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Donald Trump denies report he wanted Robert Mueller fired but backed off

Trump ordered firing special counsel overseeing the Russia investigation Robert Muller, backed off after WH counsel Donald McGahn offered to quit instead

Agencies  |  Washington 

US President Donald Trump waves to journalists as he arrives during the annual meeting of the World Economic Forum in Davos, Switzerland. (Photo: AP/PTI)

US ordered the firing of Robert Mueller, the special overseeing the investigation, in last June but ultimately backed down after his threatened to resign rather than carry out the directive, a media report said.

However, when questioned about the same in Davos on Friday, US denied that he had ordered Special fired last June, calling it "fake news".

reported on Thursday that Trump backed down from his order after the counsel threatened to resign rather than follow his directive, citing four people told of the matter.

"Fake news, folks, fake news," Trump told reporters in Davos, when asked about the report.

After receiving the President's order to fire Mueller, counsel refused to ask the Justice Department to dismiss the special counsel, saying he would quit instead.

McGahn told senior White House officials that firing would have a "catastrophic effect" on Trump's presidency. He also told officials that Trump would not follow through on the dismissal on his own. The then backed off.

McGahn, a longtime in who served on the Federal Election Commission, was the top on Trump's campaign. He has been involved in nearly every key decision the President has made -- like the firing of former FBI - that was being scrutinized by

The White House counsel was also concerned that firing Mueller would incite more questions about whether Trump campaign was trying to obstruct the investigation into Russian meddling in 2016 presidential elections, reported.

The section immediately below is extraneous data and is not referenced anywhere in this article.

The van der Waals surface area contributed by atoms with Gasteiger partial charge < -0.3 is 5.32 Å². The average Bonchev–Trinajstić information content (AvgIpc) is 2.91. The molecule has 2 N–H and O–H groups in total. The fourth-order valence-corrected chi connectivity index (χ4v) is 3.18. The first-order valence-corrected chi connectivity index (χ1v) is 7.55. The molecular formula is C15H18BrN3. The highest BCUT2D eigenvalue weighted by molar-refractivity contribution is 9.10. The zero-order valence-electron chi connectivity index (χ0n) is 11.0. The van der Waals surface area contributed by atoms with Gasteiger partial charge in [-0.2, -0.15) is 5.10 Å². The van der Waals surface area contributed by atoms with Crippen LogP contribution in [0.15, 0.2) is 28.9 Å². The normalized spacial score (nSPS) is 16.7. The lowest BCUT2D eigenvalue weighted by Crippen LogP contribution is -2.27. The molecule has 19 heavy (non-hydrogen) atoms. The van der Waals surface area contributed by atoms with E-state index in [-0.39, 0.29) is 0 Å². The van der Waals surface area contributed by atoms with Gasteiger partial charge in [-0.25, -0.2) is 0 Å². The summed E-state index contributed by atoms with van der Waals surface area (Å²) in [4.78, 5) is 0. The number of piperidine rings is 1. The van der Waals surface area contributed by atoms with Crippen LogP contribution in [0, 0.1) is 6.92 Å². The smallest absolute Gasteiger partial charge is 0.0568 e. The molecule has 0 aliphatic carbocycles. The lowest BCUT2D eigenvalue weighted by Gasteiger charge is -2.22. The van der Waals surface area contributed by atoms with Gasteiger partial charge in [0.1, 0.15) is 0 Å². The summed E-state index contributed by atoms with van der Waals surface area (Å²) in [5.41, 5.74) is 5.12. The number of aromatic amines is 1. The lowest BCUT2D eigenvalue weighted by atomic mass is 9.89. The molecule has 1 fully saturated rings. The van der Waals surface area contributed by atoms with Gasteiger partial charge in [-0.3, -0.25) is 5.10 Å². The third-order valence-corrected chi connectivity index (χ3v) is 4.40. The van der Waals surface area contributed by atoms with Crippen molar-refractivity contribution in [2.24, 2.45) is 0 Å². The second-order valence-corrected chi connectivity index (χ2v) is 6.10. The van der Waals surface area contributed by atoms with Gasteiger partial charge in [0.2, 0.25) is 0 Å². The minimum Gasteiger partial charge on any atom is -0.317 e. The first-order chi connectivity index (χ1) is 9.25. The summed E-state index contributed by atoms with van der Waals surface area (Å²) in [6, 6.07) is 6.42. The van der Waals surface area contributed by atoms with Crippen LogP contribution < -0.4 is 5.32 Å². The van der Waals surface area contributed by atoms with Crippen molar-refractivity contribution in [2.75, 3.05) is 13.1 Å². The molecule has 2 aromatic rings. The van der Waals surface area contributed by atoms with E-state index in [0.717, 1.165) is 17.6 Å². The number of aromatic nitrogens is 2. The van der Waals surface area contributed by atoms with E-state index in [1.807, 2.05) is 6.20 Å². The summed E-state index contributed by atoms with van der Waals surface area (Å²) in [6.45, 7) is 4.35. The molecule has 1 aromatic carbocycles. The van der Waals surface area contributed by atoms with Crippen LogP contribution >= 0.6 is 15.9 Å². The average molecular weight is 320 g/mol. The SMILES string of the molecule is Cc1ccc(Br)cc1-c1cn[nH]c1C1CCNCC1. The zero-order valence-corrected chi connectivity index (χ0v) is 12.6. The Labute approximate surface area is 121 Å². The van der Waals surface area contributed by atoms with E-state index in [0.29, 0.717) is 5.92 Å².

The President and have repeatedly denied the accusation.

Mueller, a former Director, was appointed last May to look into the collusion allegations.

The learned of his near-dismissal in recent months, while his team interviewed past and present White House officials, reported.

"We decline to comment out of respect for the Office of the and its process," White House said.

Two people told that Trump expressed concern over three possible conflicts of interest, including a dispute Mueller had involving Trump National Golf Club, the firm Mueller previously had worked at acted for President's son-in-and the fact that Mueller had recently been interviewed to head the FBI.

The discussion over Mueller's potential conflicts of interest in June 2017 arose following reports that Mueller was looking into a possible obstruction of justice case.

Reacting to the Times' story, Democratic Senator on the said: "Firing the special counsel is a red line that the President cannot cross."

Former White House dismissed the report on Thursday, calling it "totally irrelevant".

On Wednesday, Trump said he was "looking forward" to being interviewed by Mueller in the investigation into the alleged Russian meddling. "I would do it under oath," he said.



(Only the headline and picture of this report may have been reworked by the Business Standard staff; the rest of the content is auto-generated from a syndicated feed.)

First Published: Fri, January 26 2018. 16:44 IST